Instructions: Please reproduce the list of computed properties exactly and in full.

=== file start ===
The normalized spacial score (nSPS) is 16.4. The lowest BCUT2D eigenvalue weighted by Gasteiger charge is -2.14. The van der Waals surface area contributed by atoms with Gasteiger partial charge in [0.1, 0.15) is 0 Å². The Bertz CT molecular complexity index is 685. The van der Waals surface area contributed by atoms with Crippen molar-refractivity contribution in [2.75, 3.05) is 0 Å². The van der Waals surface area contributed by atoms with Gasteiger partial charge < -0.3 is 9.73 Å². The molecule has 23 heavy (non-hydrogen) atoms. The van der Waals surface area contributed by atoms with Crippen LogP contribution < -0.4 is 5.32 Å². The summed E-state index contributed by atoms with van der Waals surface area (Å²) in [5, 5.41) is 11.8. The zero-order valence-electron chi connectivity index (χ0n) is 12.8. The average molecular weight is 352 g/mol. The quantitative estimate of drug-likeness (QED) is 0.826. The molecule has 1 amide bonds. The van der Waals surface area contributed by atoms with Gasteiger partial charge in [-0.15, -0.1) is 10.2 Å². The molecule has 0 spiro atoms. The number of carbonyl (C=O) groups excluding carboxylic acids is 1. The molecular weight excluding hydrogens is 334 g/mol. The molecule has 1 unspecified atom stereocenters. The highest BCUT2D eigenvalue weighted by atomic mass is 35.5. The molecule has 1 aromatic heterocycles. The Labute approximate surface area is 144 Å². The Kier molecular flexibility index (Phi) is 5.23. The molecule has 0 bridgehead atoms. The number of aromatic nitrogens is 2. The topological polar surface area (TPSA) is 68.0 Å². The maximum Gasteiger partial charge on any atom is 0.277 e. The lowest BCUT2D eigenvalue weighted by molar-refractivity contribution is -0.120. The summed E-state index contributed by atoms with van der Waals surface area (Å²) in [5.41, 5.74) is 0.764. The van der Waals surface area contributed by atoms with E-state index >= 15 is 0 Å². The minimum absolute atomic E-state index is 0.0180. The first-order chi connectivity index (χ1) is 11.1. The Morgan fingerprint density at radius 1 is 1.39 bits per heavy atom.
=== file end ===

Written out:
The normalized spacial score (nSPS) is 16.4. The lowest BCUT2D eigenvalue weighted by Gasteiger charge is -2.14. The van der Waals surface area contributed by atoms with Gasteiger partial charge in [0.1, 0.15) is 0 Å². The Bertz CT molecular complexity index is 685. The van der Waals surface area contributed by atoms with Crippen molar-refractivity contribution in [2.75, 3.05) is 0 Å². The van der Waals surface area contributed by atoms with Gasteiger partial charge < -0.3 is 9.73 Å². The molecule has 23 heavy (non-hydrogen) atoms. The van der Waals surface area contributed by atoms with Crippen LogP contribution < -0.4 is 5.32 Å². The summed E-state index contributed by atoms with van der Waals surface area (Å²) in [5, 5.41) is 11.8. The zero-order valence-electron chi connectivity index (χ0n) is 12.8. The average molecular weight is 352 g/mol. The quantitative estimate of drug-likeness (QED) is 0.826. The molecule has 1 amide bonds. The van der Waals surface area contributed by atoms with Gasteiger partial charge in [-0.15, -0.1) is 10.2 Å². The molecule has 0 spiro atoms. The number of carbonyl (C=O) groups excluding carboxylic acids is 1. The molecular weight excluding hydrogens is 334 g/mol. The molecule has 1 unspecified atom stereocenters. The highest BCUT2D eigenvalue weighted by atomic mass is 35.5. The molecule has 1 aromatic heterocycles. The Labute approximate surface area is 144 Å². The Kier molecular flexibility index (Phi) is 5.23. The molecule has 0 bridgehead atoms. The number of aromatic nitrogens is 2. The topological polar surface area (TPSA) is 68.0 Å². The maximum Gasteiger partial charge on any atom is 0.277 e. The lowest BCUT2D eigenvalue weighted by molar-refractivity contribution is -0.120. The summed E-state index contributed by atoms with van der Waals surface area (Å²) in [5.41, 5.74) is 0.764. The van der Waals surface area contributed by atoms with E-state index >= 15 is 0 Å². The minimum absolute atomic E-state index is 0.0180. The first-order chi connectivity index (χ1) is 11.1. The Morgan fingerprint density at radius 1 is 1.39 bits per heavy atom.